Does the phrase Conan The Librarian make you laugh? How about the thought of an advert for Spatula World, the place where all your spatula needs will be met? Yes? Well, in that case, the 1989 vehicle for the comedic talents of 'Weird' Al Yankovic might just be for you...
In UHF, 'Weird' Al Yankovic, who co-wrote the script, stars as George Newman, a burger cook in a fast food restaurant who inherits the failing UHF (rather than networked) station, Channel 62, from his uncle Harvey, who actually won it in a poker game. With viewing figures that barely register in the ratings, Newman is desperately producing television shows that he hopes will bring a little more success but when he accidentally lets Stanley Spadowski (Michael Richards) into a studio, the viewing figures rise sharply. The more successful Channel 62 becomes, the more it raises the ire of competing station boss RJ Fletcher, played by Kevin McCarthy, who once employed Spadowski as a janitor In a bid to close this upstart down, Fletcher finds a way to buy out his rival but will he succeed or will Newman's bizarre programming and movie parodies save the station?
Born in 1959 in California, Alfred Matthew Yankovic began his career in music by playing accordion having been influenced by polka music. When a local comedy star played one of Yankovic's accordion-driven pop songs on his station, he not only became a regular contributor to the show but began to become a comedy star in his own right. Yankovic's trick was to parody popular songs, beginning with re-recording The Knack's My Sharona as My Bologna. It so happened that The Knack were so fond of Yankovic's version that they persuaded their record company to release his song as a single. From that point on, Yankovic recorded such songs as Another One Rides The Bus, Like A Surgeon and, most famous of all, Eat It. Despite it appearing as though Yankovic jokes would eventually wear thin, he has continually adapted his jokes to new musical genres including rock, metal, indie and gangsta rap with his most recent successes being Smells Like Nirvana and Amish Paradise, based on Smells Like Teen Spirit and Gangsta Paradise, respectively. Unbelievably, he is still releasing such records.
In 1989, 'Weird' Al Yankovic was given the opportunity by Orion Pictures to make a film and he unsurprisingly stuck to what he knew best - parodies of popular movies based around the most threadbare of plots. Indeed, UHF often appears to be no more than series of skits propped up by a story that can be quickly forgeten about in the hope of seeing more spoofs, not only including the aforementioned Conan the Librarian but also Gandhi II, Wheel of Fish and Bestiality Today. Indeed, the opening of the film isn't at all bad with a parody of Raiders Of The Lost Ark and, towards the end, there is a very funny a skit on Rambo as Newman imagines himself as the monosyllabic soldier rescuing Spadowski from Fletcher's offices but elsewhere, UHF drags every time Yankovic appears onscreen bemoaning his inability to run Channel 62.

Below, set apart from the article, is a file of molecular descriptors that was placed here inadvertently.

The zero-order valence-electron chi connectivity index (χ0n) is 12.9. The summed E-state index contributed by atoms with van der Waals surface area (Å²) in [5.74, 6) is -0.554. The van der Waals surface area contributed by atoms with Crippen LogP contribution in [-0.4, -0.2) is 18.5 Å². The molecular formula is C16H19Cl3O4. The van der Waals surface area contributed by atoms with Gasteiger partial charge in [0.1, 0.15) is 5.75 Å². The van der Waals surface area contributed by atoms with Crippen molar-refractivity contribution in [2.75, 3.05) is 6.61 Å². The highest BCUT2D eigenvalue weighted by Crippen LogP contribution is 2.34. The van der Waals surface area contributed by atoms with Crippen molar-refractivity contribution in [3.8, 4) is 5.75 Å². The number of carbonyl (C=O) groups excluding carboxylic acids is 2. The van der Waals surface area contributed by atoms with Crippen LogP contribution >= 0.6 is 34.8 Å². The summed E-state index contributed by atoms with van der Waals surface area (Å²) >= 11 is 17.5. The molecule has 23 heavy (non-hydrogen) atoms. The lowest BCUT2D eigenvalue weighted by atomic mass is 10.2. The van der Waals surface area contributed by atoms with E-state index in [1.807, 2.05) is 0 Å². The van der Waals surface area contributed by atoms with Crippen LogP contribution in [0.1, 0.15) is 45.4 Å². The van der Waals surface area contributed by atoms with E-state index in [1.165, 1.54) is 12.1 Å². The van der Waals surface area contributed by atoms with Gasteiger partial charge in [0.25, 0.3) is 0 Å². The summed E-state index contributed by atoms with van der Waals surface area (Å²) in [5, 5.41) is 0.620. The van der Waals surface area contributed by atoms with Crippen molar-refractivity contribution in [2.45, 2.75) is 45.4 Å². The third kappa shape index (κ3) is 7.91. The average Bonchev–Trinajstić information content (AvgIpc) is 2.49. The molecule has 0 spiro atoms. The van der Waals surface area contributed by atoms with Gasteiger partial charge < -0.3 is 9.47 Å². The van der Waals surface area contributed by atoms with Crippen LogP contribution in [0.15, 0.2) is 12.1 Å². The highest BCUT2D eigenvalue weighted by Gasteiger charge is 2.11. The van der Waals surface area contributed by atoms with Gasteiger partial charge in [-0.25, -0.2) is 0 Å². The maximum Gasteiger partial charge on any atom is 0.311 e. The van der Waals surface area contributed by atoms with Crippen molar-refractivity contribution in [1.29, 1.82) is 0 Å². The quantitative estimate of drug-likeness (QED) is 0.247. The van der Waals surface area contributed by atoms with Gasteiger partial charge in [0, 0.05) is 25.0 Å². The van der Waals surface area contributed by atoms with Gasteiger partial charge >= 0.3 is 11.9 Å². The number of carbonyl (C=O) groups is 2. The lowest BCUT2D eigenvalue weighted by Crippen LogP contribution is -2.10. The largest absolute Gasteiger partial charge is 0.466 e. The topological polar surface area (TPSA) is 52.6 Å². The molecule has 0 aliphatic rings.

The acting in the movie isn't bad at all with the ever-reliable Kevin McCarthy and Michael Richards (Kramer in Seinfeld) stealing the show with ludicrously over-the-top acting but which matches the material at hand. Yankovic is, however, best suited to three- or four-minute pop videos as his presence at the centre of the story is weak, ineffectual and so spineless that you occasionally wish that McCarthy would indeed take over Channel 62 and shut it down.
The film has been anamorphically transferred in 1.85:1 and if it only looks fine, it is no fault of MGM's work in producing the DVD. Instead, UHF was cheaply made as a vehicle for the talents of 'Weird' Al Yankovic and the lack of budget shows in the picture quality. Truth be told, you get better production values on the average episode of Eastenders than here, with poor lighting, inexpensive sets and an in-your-face filming style that tells of being unable to afford much action in the background.
The film has been presented here with a 2.0 Stereo soundtrack, which is fine given the age of the film and is perfectly acceptable. Otherwise, the soundtrack is clean but absent of any real punch.
The only bonus feature is the following:
Theatrical Trailer (1m25s, 1.85:1 Anamorphic, 2.0 Mono): This is no more than a brief run through highlights of both the main plot and the parodies included within it with a scatter gun approach that hits as much as it misses.
Actually, it's hardly surprising that UHF failed - Conan The Librarian is a funnier title than anything in the main feature - and it remains 'Weird' Al Yankovic's first and last venture into movie-making. Whilst not entirely unsuccessful, only the movie parodies really work and had their star forgot about a plot and concentrated instead on spoofs to produce a film more similar to Kentucky Fried Movie or Amazon Women On The Moon, then UHF may have been better received.
UHF is not particularly recommended but it does make one recall a time when a bespectacled, accordion-playing comedian could be a big star by re-recording Beat It as a song about Michael Jackson's eating habits. Whether that is a good or a bad thing is really up to you to decide.